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The faces of black queer youth

How BQY serves an underserved community

COMING TOGETHER. Queer youth from black communities all over Toronto learn to confront oppression and assert their own identities at Supporting Our Youth?s Black Queer Youth program. Credit: Rob Selerno

I hadn’t expected to be asked to wait. That is the first surprise of the night.

I was invited to observe a meeting of Supporting Our Youth’s group program Black Queer Youth (BQY) so I could report on the black queer experience for Xtra but as a white man I am an outsider so my access to the meeting had to be approved by unanimous and confidential vote among the group members. I am relieved when they vote to let me in.

My nerves are calmed somewhat by the surprising openness the participants exude. One flamboyant teenager enters the room asking each member for a hug before he takes his seat.

The group is being led through a month-long program called OutWords, created by facilitators Kim Crosby and Natalyn Tremblay. Through the program, youth learn to work cooperatively, assert their own identities, relate to each other positively and create queer-positive spaces.

Crosby, who grew up in the Keele and Eglinton neighbourhood after arriving from Trinidad at age 7 tells me it’s important for black queer youth to have a space where they can be open about who they are and meet each other.

“All queer youth are marginalized and the application of being black just adds to that,” says Crosby. “There’s a lack of queer black role models. You don’t see blacks in the photos from the Stonewall riots. You don’t hear that Langston Hughes was gay. We’ve been erased from queer history and black history.”

At one point during the session Crosby asks the group if anyone can name a famous queer black person. After a brief silence, one uncertain participant says “RuPaul.” The room breaks out into laughter and then some suggest hip-hop stars they wish were gay.

For some of the participants BQY provides an important way to meet other youth they can relate to positively.

“It’s not hard to meet black people outside of the group, but you meet for different reasons,” says Khary (all participants’ names have been changed in this story, at their request). “Web sites, for example, but they’re for hookups, not for friends.”

“It’s somewhere to be on a Wednesday night where I can be myself,” says Twisted, another participant.
“There’s things only black people can relate to,” Khary says. “The black community and white community are different. They have more clubs, more places to go, it’s bigger. Clubs don’t have a ‘whites only’ policy, but you can tell it’s more geared to them. The music, the posters, the DJs, even the employees — you don’t see many blacks.”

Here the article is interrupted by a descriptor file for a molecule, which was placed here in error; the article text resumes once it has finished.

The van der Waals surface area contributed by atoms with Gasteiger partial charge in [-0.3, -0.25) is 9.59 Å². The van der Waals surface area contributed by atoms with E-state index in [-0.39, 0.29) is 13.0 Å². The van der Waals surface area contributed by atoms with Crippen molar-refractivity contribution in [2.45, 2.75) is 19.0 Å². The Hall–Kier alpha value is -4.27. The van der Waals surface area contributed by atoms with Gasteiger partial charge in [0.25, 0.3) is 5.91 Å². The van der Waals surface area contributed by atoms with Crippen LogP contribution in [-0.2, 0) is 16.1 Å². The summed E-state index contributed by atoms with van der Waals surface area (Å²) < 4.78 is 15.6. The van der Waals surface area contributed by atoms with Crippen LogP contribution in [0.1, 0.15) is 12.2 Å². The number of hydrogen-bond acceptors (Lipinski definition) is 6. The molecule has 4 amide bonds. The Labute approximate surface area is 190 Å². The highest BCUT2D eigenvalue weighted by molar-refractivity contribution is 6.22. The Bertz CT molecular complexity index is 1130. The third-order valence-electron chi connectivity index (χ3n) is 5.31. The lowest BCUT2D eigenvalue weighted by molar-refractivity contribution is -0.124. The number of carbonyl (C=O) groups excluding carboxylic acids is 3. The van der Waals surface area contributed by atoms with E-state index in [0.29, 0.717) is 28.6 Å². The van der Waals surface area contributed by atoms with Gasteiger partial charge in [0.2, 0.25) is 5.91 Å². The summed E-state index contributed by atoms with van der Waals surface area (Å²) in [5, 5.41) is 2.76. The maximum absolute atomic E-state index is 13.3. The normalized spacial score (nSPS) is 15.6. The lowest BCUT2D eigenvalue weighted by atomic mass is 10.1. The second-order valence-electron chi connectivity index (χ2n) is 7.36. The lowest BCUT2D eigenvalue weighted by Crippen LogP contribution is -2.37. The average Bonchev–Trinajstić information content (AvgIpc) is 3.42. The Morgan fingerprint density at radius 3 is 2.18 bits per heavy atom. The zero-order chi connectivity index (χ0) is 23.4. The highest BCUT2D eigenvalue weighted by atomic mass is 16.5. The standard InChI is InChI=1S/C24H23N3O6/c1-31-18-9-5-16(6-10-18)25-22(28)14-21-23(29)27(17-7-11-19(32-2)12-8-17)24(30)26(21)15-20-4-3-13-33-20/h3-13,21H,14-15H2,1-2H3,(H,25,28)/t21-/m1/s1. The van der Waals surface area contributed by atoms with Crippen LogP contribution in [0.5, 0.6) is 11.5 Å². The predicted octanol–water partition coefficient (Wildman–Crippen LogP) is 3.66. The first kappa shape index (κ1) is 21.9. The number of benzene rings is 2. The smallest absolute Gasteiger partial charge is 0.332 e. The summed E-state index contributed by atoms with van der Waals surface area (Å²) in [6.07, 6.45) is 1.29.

Crosby says the invisibility of people of colour from the queer community extends beyond the club scene and has repercussions on the black community.

“If you talk to the queer support services, you’ll hear that they haven’t had blacks use their services, but that’s largely because they don’t do outreach to the black communities. Consequently many blacks don’t think queerness belongs to them,” Crosby tells me.

Khary, who lives in the Keele and Finch area, says BQY fills some of the gap in services missing from his nighbourhood.

“There’s a lot of things people in my community are ignorant about, like how you can catch HIV,” he tells me, pointing to HIV-awareness posters and pamphlets strewn about the meeting room.

Ignorance of the queer presence in black communities puts queer youth at risk, says one young woman who lives in the Kipling and Steeles area.

“I can’t wear my rainbow scarf in my neighbourhood,” she tells the group. “There’s a queer woman who lives in my building, and one day when I came home, I found her beaten in a pool of blood in the stairway. She’d been raped. But I couldn’t do anything because then they’d know I was queer too.”

Crosby says this is one of the key differences between the black and white coming out experiences.

“The threat of violence is really prevalent,” she says. “It’s the fear of violence not from strangers, but from your family and neighbours. The space that’s supposed to be the safest becomes the most violent.”

Tremblay, a Franco-Ontarian who moved to Toronto eight years ago, says the problem extends beyond the black communities.  

“When white kids move  out of home they can feel safe and welcomed anywhere in Toronto,” she tells me. “It’s easy for white queers because we see ourselves as the majority, but we should know that that doesn’t mean it’s the norm.”

“All of our kids have said they’ve felt oppression from other gays, white gays,” Crosby adds. “Kids have told us about guys telling them, ‘I hate niggers,’ or ‘It must take long to get home to Jane and Finch,’ or ‘I don’t like black guys.’”

Ultimately, Crosby and Tremblay say they want black queer youth to be able to address oppression wherever they find it.

“We don’t want to ghettoize these kids [into the gay village]. We want to find ways to get them back into their communities to widen that queer space,” Crosby tells me.

Some of the OutWords participants will go on to do formal outreach work in their communities including sensitivity training for service providers, but Crosby suggests that the biggest impacts may come from smaller-scale outreach.
“Part of this group is just to empower them to come out to their families, so they can bring these sorts of workshops to their families, friends and schools, and create safe spaces for themselves and others,” she says.